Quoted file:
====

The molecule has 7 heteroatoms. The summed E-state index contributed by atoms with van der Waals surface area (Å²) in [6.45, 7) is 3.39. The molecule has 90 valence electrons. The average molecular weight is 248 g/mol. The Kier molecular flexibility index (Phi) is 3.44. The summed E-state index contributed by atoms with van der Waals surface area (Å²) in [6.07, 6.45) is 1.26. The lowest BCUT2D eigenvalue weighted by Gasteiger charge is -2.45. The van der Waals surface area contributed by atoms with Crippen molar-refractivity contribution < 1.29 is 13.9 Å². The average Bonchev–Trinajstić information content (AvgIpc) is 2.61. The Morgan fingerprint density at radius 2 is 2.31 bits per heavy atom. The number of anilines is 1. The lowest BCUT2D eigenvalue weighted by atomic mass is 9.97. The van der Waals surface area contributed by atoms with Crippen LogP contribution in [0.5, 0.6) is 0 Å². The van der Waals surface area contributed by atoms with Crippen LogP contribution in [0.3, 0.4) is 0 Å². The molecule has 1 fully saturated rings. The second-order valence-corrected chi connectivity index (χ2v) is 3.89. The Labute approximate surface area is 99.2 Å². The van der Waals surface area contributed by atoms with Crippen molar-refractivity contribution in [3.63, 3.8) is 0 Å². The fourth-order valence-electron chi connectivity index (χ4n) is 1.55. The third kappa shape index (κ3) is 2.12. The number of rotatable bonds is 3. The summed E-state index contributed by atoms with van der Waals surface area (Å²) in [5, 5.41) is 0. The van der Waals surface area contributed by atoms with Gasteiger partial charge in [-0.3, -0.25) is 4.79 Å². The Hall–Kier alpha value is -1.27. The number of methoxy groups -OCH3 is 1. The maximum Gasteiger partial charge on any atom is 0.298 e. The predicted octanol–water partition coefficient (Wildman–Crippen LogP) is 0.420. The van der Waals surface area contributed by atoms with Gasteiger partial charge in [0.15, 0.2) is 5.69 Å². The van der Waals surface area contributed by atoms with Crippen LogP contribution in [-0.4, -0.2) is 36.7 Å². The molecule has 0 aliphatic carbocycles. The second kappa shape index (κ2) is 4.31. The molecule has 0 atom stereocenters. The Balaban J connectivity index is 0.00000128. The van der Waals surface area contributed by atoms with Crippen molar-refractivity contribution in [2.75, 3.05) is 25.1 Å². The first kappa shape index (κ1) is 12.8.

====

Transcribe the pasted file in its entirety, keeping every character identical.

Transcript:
The molecule has 7 heteroatoms. The summed E-state index contributed by atoms with van der Waals surface area (Å²) in [6.45, 7) is 3.39. The molecule has 90 valence electrons. The average molecular weight is 248 g/mol. The Kier molecular flexibility index (Phi) is 3.44. The summed E-state index contributed by atoms with van der Waals surface area (Å²) in [6.07, 6.45) is 1.26. The lowest BCUT2D eigenvalue weighted by Gasteiger charge is -2.45. The van der Waals surface area contributed by atoms with Crippen molar-refractivity contribution < 1.29 is 13.9 Å². The average Bonchev–Trinajstić information content (AvgIpc) is 2.61. The Morgan fingerprint density at radius 2 is 2.31 bits per heavy atom. The number of anilines is 1. The lowest BCUT2D eigenvalue weighted by atomic mass is 9.97. The van der Waals surface area contributed by atoms with Crippen LogP contribution in [0.5, 0.6) is 0 Å². The van der Waals surface area contributed by atoms with Crippen LogP contribution in [0.3, 0.4) is 0 Å². The molecule has 1 fully saturated rings. The second-order valence-corrected chi connectivity index (χ2v) is 3.89. The Labute approximate surface area is 99.2 Å². The van der Waals surface area contributed by atoms with Crippen molar-refractivity contribution in [3.63, 3.8) is 0 Å². The fourth-order valence-electron chi connectivity index (χ4n) is 1.55. The third kappa shape index (κ3) is 2.12. The number of rotatable bonds is 3. The summed E-state index contributed by atoms with van der Waals surface area (Å²) in [5, 5.41) is 0. The van der Waals surface area contributed by atoms with Gasteiger partial charge in [-0.3, -0.25) is 4.79 Å². The Hall–Kier alpha value is -1.27. The number of methoxy groups -OCH3 is 1. The maximum Gasteiger partial charge on any atom is 0.298 e. The predicted octanol–water partition coefficient (Wildman–Crippen LogP) is 0.420. The van der Waals surface area contributed by atoms with Gasteiger partial charge in [0.15, 0.2) is 5.69 Å². The van der Waals surface area contributed by atoms with Crippen LogP contribution in [-0.4, -0.2) is 36.7 Å². The molecule has 0 aliphatic carbocycles. The second kappa shape index (κ2) is 4.31. The molecule has 0 atom stereocenters. The Balaban J connectivity index is 0.00000128. The van der Waals surface area contributed by atoms with Crippen molar-refractivity contribution in [2.75, 3.05) is 25.1 Å². The first kappa shape index (κ1) is 12.8.